The second area is the central body text area, which should present the main focus of the site, and interesting headlines with teaser copy linking to new articles and content pages. Use these headlines to pique the interest of visitors and give them a reason to explore further.

The third area is usually the right navigation panel, which includes additional info, surveys, calendars, small banner ads, etc.

Keep the site from becoming cluttered by using abundant spacing between the three main areas, and plenty of white space throughout.

Make it easy to explore. Use a standardized navigation system that is repeated on all pages within your site. Seeing an easy-to-use navigation system can help visitors feel comfortable about exploring your site.

Avoid using hard to read graphic buttons, hard to find drop down menus, or any other programming tricks that do more to prevent visitors from exploring than encouraging them to do so.

Keep it fresh. Make sure the headlines, text, and other information on your main page is always up to date. Visitors are usually interested in current news, reviews, and information, and will leave your site if they get the impression it hasn’t been updated in months.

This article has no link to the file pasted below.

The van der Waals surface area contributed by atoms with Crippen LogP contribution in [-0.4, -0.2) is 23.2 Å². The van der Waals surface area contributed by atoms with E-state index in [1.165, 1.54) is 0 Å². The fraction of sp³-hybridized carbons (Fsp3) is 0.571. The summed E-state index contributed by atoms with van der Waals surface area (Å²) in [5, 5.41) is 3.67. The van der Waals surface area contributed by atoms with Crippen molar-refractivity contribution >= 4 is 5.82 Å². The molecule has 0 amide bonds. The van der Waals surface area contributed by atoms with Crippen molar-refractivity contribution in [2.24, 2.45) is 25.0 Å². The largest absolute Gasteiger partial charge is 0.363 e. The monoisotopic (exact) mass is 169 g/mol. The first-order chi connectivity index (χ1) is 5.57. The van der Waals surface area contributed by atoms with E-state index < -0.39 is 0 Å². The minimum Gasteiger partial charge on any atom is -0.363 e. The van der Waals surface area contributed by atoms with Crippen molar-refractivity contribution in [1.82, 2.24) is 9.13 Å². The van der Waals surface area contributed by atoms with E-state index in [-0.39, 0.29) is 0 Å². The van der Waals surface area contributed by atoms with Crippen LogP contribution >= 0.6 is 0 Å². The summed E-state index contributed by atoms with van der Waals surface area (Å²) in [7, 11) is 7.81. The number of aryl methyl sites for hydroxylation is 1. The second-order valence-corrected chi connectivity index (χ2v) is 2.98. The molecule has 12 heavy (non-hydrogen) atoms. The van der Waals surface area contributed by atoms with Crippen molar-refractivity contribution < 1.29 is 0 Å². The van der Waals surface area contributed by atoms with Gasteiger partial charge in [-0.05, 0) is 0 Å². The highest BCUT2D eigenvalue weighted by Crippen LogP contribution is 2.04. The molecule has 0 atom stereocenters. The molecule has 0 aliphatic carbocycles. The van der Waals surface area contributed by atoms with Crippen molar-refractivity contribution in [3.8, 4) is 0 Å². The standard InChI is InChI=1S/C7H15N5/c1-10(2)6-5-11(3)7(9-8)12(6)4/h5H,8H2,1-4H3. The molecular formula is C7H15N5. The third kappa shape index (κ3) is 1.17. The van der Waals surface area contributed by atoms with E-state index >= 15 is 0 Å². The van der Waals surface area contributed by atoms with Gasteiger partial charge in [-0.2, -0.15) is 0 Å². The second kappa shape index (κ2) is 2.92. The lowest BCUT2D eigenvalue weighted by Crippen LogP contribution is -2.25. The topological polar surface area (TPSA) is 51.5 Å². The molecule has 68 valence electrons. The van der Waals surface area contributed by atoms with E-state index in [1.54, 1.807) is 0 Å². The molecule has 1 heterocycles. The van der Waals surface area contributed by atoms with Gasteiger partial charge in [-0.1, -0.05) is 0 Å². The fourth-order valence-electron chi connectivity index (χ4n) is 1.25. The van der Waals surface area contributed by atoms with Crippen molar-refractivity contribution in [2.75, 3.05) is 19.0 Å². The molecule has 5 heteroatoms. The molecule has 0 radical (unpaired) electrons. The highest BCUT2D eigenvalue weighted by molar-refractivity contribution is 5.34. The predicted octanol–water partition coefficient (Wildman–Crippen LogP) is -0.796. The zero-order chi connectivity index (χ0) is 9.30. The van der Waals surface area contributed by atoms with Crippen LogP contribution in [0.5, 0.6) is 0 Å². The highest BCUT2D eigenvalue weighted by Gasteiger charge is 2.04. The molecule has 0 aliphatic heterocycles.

This is especially true when it comes to navigation links. In most cases, visitors will abandon your site after encountering just two broken links.

Give them a reason to bookmark your site. If you want visitors to come back to your site, give them a reason to bookmark it. The easiest way to do this is to accomplish all of the above. If your site is interesting, appealing, and offers the kind of content that the visitor may want to look at sometime in the future, they will usually bookmark your site.